A week ago today, there was a huge explosion a little bit south of Galena, Illinois, that was caused when a big BNSF train rolling 103 crude oil tank cars through the Illinois countryside blew up. Photos show the flames reaching as high of 300 feet into the air.
Twenty-one (21) cars went off the rails in this crash. Each of these tanker cars carried 70,000 gallons of crude oil. That is a LOT of flammable liquid.
Luckily, there were no fatalities. The Federal Railroad Administration is investigating the train crash.
It was the third oil train crash in three weeks here in the United States. It is also reported that this Galena crash involved the “safer tanker cars” that were supposed to be less likely to catch on fire.
Railroad Workers Risk of Injury or Death While Working on the Job
According to the railroad company’s news statement, this particular track carries up to 50 oil trains each week through the Illinois countryside. Which means that railroad workers are dealing with lots and lots of flammable crude oil riding along the rails of Illinois and Indiana as part of their daily work.
In January, we considered the dangers of these big oil trains moving through our area. Our infrastructure (the rails, the trains themselves, the road crossings, etc.) has not been maintained and things have not been replaced. Things are old, weak, and prone to failure.
It’s no wonder that there was a derailment in Galena. What is amazing is that there aren’t more train crashes here with these huge, long, heavy oil trains moving through here — and that there haven’t been more people seriously injured or killed as a result of these oil cars catching on fire.
In Illinois and Indiana, it has been an honored tradition for people to work the rails.
Railroads have been moving people and cargo through our part of the country for hundreds of years, and those who keep those trains running here are justifiably proud of the work that they do and the service they provide to their families, their communities, and to all of us here in this part of the country.
It’s a risky business, of course. The dangers are so real and so serious that people who work on the railroads have special protections under federal law. There are statutes on the books that provide them with special care and treatment in the event of a rail worker being hurt on the job. This is different from workers’ compensation laws.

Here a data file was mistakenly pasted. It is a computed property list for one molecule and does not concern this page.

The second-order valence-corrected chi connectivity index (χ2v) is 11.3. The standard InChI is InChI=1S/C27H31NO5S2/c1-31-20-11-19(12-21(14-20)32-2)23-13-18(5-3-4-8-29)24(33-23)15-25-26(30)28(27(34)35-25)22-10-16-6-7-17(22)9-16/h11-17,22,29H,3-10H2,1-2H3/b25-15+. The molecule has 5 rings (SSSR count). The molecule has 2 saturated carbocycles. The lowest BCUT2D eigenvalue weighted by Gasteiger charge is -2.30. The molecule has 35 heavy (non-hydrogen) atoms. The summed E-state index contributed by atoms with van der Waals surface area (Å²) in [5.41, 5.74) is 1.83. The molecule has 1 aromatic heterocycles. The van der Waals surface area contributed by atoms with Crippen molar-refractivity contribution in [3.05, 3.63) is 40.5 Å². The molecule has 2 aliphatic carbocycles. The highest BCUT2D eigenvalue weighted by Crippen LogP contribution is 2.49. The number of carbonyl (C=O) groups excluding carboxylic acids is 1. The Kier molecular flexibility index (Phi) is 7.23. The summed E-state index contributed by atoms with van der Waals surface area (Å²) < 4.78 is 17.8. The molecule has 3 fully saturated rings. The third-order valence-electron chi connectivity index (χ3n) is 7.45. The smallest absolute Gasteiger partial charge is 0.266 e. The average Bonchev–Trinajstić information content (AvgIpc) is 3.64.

People who work on railroads are protected by the Federal Employers Liability Act (FELA). This is special legal protection for rail workers injured on the job. FELA provides coverage to railroad company employees who are hurt in accidents as well as on the job injuries caused by a variety of things, including:
- hazardous conditions on their worksite
- hazardous materials that cause injury
- inadequate safety precautions
- Inadequate safety measures
- equipment failure
- equipment malfunction
- inadequate supervision
- improper supervision
- Mistakes and human error.
The problem for railroad workers is that federal safety laws are only as good as their enforcement and our railroad system is notorious for not being monitored well by federal regulatory agencies. No wonder that we’re seeing more and more train derailments involving these dangerous crude oil tanker cars.
Hopefully, state and federal regulators are going to take action to protect railroad workers, as well as the general public, from the high risk oil trains that are moving through our communities and bringing danger to neighborhoods all around us.
However, at the present time, the danger is high for everyone and railroad workers are in danger on the job here. We can expect more and more railroad worker injury claims based upon injuries sustained due to crude oil trains in the future.
On March 7, 2015, the railroad company that owned the Galena oil train issued the following update:
Update on Incident in Galena, Ill.
BNSF MEDIA STATEMENT as of March 7, 2015 at 11:00 am CST – Galena, IL derailment
Work to remove the derailed cars at the site of the BNSF Railway derailment, which occurred in a rural area south of Galena, Ill., is nearing completion. Due to its remote location and soft ground in the area, a temporary road is being built to allow heavy equipment to re-rail cars and remove crude oil from the scene. Additionally, the three small remaining fires will be extinguished by a foam truck once the temporary road is complete. Of the 21 cars that were derailed, six cars have been re-railed. Two more cars are expected to be re-railed later today. The remaining cars will be removed from the scene via truck.
Once the scene is cleared, BNSF currently anticipates that its mainline track can be operational on Monday, March 9, 2015. As the clean-up process proceeds, BNSF continues to find no evidence of oil in the nearby waterways due to the derailment. Air quality monitoring is also continuing.
The cause of the derailment is still under investigation. BNSF Railway employees continue to assist local and federal officials.
Protection of the communities we serve, the safety of our employees and protection of the environment are our highest priorities. These priorities have guided us throughout our response to this event.
We are extremely grateful for the efforts of the first responders at this incident and the coordination and cooperation offered by local officials to keep the community safe. BNSF Railway sincerely regrets the inconvenience this event has caused to the community.
BNSF has established a claims center at the site of the incident to help and assist local residents who may have incurred damage to their property or are in need of temporary relocation.
With the scene mostly contained, BNSF does not anticipate the need to offer any additional updates.